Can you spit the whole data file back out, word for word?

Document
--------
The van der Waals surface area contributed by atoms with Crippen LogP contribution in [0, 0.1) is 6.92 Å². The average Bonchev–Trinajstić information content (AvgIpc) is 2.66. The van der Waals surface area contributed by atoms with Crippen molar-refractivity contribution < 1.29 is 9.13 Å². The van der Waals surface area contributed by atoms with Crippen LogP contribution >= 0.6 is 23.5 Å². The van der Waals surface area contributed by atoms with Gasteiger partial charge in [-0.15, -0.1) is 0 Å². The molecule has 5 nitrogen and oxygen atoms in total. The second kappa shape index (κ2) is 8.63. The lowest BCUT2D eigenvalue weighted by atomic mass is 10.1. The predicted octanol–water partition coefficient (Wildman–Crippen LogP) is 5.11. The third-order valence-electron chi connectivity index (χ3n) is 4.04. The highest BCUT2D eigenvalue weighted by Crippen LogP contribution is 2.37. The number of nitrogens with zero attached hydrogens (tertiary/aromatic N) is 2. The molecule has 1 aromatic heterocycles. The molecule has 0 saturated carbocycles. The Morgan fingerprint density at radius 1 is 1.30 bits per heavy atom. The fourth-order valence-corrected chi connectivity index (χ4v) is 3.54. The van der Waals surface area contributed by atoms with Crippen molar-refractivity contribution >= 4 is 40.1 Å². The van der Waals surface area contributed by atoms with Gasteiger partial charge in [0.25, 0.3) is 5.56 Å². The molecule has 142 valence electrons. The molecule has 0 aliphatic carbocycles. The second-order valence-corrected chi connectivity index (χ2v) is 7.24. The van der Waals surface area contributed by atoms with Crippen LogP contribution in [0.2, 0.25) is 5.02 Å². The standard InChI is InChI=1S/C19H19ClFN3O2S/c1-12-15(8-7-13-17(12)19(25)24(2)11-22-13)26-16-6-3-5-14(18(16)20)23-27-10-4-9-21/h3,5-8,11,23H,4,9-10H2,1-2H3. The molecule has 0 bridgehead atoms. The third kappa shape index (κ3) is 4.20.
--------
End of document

The van der Waals surface area contributed by atoms with Crippen LogP contribution in [0, 0.1) is 6.92 Å². The average Bonchev–Trinajstić information content (AvgIpc) is 2.66. The van der Waals surface area contributed by atoms with Crippen molar-refractivity contribution < 1.29 is 9.13 Å². The van der Waals surface area contributed by atoms with Crippen LogP contribution >= 0.6 is 23.5 Å². The van der Waals surface area contributed by atoms with Gasteiger partial charge in [-0.15, -0.1) is 0 Å². The molecule has 5 nitrogen and oxygen atoms in total. The second kappa shape index (κ2) is 8.63. The lowest BCUT2D eigenvalue weighted by atomic mass is 10.1. The predicted octanol–water partition coefficient (Wildman–Crippen LogP) is 5.11. The third-order valence-electron chi connectivity index (χ3n) is 4.04. The highest BCUT2D eigenvalue weighted by Crippen LogP contribution is 2.37. The number of nitrogens with zero attached hydrogens (tertiary/aromatic N) is 2. The molecule has 1 aromatic heterocycles. The molecule has 0 saturated carbocycles. The Morgan fingerprint density at radius 1 is 1.30 bits per heavy atom. The fourth-order valence-corrected chi connectivity index (χ4v) is 3.54. The van der Waals surface area contributed by atoms with Crippen molar-refractivity contribution >= 4 is 40.1 Å². The van der Waals surface area contributed by atoms with Gasteiger partial charge in [0.25, 0.3) is 5.56 Å². The molecule has 142 valence electrons. The molecule has 0 aliphatic carbocycles. The second-order valence-corrected chi connectivity index (χ2v) is 7.24. The van der Waals surface area contributed by atoms with Crippen LogP contribution in [0.2, 0.25) is 5.02 Å². The standard InChI is InChI=1S/C19H19ClFN3O2S/c1-12-15(8-7-13-17(12)19(25)24(2)11-22-13)26-16-6-3-5-14(18(16)20)23-27-10-4-9-21/h3,5-8,11,23H,4,9-10H2,1-2H3. The molecule has 0 bridgehead atoms. The third kappa shape index (κ3) is 4.20.